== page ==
British Columbia·Q&A

Trevor Linden on the Canucks' tough year and future plans

In a conversation with On The Coast host Stephen Quinn, Canucks president of hockey operations Trevor Linden discussed the future of coach Willie Desjardins, the impact of young players and if the team should have been focused on a better draft position.

"I think our fans are seeing what will be the new core and the nucleus of this team moving forward"

Canucks president Trevor Linden says this has been a tough year, but there have been bright spots when it comes to young players' development. (Rich Lam/Getty Images)

It's been a frustrating season for the Vancouver Canucks, who entered Thursday night's game against the San Jose Sharks  in the midst of a nine-game losing streak.

The team hoped a rebuild around a core of young players plus veterans like Henrik and Daniel Sedin would be enough to lead the team into the playoffs. 

But, the team's recent form has made clear the Canucks' run for the Stanley Cup has been on put on ice for the season. Instead, they're competing at the bottom end of the league standings for the first overall pick in the NHL entry draft later this summer.

The disappointing season has fans wondering what's next for the franchise.

Trevor Linden, president of hockey operations for the Vancouver Canucks, spoke with On The Coast host Stephen Quinn about this season and what the future holds for the team.

The Canucks are on a nine-game losing streak right now. How did that happen?

You never want to look for excuses, but I think you do look for reasons. We've had a lot of injuries. The key injury early was when we lost Brandon Sutter, our second-line centre. That put us in a bit of a hole. And then lately in the last month or so we've had Alex Edler, Chris Tanev, Radim Vrbata, Derek Dorsett, we've had as many as seven or eight guys out at one time. So we are shorthanded, we're relying on a lot of young players. It's challenging when you're out of the playoffs, but I do give our guys credit. We're going into every night playing hard and continuing to work hard. There have been  a lot of positives in seeing the young players step in and play significant roles.

Earlier this month, before the nine-game losing streak, you said Coach Willie Desjardins would be returning next year, that he had your confidence. Have you rethought that since this latest slump?

Vancouver Canucks' head coach Willie Desjardins, left, and president of hockey operations Trevor Linden laugh during a news conference in Vancouver. Linden says Desjardins will be back behind the Canucks' bench during the 2016-17 NHL season. (Darryl Dyck/The Canadian Press)
Not at all. Any time you get into these situations everyone's looking to point the finger or place blame. Obviously when I came into this two years ago I recognized the significant challenges the organization faced. Obviously we had an older group of core players and we needed to integrate young players and that wasn't going to be seamless. I'm encouraged by the steps we've taken this year with young players, I'm excited to watch them grow, but this is one of the byproducts of the challenges we faced two years ago. When we look at getting ourselves out of this situation it's about drafting and developing, and that's where our focus lies.

The plan was to somehow rebuild the team with a number of young players while still going for wins and ultimately the playoffs. Was it a mistake to take that approach instead of just focusing on rebuilding?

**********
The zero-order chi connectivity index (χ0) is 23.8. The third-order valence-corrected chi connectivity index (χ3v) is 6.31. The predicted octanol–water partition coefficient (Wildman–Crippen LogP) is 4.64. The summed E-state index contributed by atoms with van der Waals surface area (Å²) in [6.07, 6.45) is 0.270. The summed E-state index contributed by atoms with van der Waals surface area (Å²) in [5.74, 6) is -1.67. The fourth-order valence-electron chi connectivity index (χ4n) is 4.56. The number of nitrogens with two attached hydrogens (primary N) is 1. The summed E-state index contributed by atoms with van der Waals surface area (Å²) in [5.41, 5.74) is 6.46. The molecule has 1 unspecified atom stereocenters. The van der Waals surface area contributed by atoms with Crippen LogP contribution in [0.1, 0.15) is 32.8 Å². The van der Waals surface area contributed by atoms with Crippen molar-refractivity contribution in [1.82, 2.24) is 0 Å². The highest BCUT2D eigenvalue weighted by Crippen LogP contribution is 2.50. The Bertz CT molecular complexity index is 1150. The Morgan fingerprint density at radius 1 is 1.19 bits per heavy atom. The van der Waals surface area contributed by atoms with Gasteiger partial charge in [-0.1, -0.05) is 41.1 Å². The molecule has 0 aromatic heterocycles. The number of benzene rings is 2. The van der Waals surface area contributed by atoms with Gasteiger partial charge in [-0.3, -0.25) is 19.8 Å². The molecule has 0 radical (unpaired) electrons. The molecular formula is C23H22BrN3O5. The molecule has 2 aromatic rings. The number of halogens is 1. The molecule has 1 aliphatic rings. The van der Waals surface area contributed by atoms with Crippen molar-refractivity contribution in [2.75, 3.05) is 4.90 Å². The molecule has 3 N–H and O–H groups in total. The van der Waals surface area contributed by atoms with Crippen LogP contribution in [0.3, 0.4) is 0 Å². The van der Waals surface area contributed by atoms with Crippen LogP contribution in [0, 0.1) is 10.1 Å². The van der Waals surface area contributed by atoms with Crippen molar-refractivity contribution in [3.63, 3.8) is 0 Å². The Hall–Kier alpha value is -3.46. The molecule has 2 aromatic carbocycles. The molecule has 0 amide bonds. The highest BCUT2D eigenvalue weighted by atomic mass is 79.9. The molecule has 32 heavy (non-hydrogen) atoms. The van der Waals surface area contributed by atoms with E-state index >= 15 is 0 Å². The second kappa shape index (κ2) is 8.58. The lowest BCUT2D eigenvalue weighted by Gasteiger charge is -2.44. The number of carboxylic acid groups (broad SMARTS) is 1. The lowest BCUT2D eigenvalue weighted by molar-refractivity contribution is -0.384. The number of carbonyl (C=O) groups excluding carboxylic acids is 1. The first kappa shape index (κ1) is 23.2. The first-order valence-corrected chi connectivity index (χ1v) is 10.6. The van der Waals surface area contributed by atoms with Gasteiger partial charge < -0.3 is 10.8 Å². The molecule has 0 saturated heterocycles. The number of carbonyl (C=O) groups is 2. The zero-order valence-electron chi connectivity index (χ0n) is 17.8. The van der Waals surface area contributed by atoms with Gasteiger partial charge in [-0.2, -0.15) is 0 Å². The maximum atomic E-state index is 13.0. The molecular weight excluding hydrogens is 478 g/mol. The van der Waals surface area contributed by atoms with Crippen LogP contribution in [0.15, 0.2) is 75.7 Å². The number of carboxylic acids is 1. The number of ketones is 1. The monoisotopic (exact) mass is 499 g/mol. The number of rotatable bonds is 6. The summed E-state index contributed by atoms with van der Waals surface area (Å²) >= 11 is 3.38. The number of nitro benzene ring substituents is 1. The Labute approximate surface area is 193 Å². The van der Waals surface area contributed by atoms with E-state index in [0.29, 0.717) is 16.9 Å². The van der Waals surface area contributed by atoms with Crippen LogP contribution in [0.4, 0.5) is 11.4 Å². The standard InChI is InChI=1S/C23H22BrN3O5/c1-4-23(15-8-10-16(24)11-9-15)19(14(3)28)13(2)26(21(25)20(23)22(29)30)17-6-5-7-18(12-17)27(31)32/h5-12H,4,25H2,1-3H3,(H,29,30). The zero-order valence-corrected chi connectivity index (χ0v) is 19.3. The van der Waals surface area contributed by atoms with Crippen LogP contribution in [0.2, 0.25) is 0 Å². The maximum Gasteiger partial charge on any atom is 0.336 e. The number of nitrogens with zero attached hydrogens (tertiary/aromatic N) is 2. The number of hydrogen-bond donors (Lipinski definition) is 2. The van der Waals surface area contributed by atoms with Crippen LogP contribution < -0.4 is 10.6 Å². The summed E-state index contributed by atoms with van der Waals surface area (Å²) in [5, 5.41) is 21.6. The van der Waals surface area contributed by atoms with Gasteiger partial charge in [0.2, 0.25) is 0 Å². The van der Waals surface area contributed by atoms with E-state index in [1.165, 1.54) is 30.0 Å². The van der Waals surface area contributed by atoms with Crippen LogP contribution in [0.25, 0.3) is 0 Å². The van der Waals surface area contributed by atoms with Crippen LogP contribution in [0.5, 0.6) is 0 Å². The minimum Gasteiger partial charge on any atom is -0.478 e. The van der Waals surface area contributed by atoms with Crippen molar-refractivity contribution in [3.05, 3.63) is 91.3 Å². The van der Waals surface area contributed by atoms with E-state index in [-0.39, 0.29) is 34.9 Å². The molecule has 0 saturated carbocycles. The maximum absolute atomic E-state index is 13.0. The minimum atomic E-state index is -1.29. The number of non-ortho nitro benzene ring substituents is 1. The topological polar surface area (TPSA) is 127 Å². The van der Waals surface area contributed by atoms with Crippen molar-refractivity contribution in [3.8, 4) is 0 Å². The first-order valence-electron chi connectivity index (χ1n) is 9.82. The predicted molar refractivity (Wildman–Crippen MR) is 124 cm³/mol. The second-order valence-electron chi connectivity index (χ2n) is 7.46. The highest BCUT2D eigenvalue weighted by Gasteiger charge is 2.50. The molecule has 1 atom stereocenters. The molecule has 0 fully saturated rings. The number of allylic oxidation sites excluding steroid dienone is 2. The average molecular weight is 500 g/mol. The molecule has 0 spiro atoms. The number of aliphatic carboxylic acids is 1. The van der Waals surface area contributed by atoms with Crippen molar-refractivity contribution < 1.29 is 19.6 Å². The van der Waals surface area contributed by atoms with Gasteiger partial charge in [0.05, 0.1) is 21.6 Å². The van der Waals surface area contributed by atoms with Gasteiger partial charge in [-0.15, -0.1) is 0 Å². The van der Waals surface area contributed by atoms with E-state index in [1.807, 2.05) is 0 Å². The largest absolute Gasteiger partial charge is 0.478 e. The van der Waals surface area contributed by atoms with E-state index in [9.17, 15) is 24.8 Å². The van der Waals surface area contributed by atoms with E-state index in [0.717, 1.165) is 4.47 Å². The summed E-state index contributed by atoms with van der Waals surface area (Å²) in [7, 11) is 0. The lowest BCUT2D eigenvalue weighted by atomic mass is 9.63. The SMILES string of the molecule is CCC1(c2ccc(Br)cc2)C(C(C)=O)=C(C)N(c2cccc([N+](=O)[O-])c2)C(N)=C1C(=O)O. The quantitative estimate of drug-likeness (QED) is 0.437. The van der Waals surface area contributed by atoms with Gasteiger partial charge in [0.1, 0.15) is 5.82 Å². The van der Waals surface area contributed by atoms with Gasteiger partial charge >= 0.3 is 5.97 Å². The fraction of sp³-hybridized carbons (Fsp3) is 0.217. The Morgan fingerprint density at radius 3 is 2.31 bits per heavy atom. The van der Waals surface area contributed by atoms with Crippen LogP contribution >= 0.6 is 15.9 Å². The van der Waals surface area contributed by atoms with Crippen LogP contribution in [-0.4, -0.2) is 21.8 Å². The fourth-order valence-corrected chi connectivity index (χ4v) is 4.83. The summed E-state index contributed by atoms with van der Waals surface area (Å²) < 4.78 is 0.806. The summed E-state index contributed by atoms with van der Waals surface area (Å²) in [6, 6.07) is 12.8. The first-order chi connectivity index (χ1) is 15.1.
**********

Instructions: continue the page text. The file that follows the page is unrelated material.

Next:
You have to support your young players with quality veterans. And we've done that. You can't just vacate your team of veterans and leaders, young players need people they can look up to, learn, understand how to be professionals, and we're going to continue down that path. We haven't done anything to sacrifice the future. We've always had our eye on the future, we felt our draft in 2014 was an excellent one, we're seeing that with some of the players in our lineup today which was sooner than we thought. We liked the player we picked last year, Brock Boeser. We're going to do another good job with the draft this year, and bringing these young players with the kind of leaders we have is how we feel we're going to go about this and it's going to prove successful in the end.

A lot of people are speculating that it could take a couple of seasons for the Canucks to really develop the younger players. What's your plan to get those new guys performing more consistently?

It doesn't happen overnight. There has to be a measure of patience with our group. There's been an incredible run here of hockey, and the organization is in a different place right now and a place it hasn't been for a while. But at the same time, I think it's exciting because I think our fans are seeing what will be the new core and the nucleus of this team moving forward. So I think they're excited about that, as am I.

Brock Boeser, left, walks off the stage after being chosen 23rd overall by the Vancouver Canucks during the first round of the 2015 NHL Draft. (The Associated Press)

With files from On The Coast


This interview has been condensed and edited for length and clarity. To hear the full interview, click the audio labelled: Trevor Linden on Canucks' 'challenging' year and 'exciting' future

Comments

To encourage thoughtful and respectful conversations, first and last names will appear with each submission to CBC/Radio-Canada's online communities (except in children and youth-oriented communities). Pseudonyms will no longer be permitted.

By submitting a comment, you accept that CBC has the right to reproduce and publish that comment in whole or in part, in any manner CBC chooses. Please note that CBC does not endorse the opinions expressed in comments. Comments on this story are moderated according to our Submission Guidelines. Comments are welcome while open. We reserve the right to close comments at any time.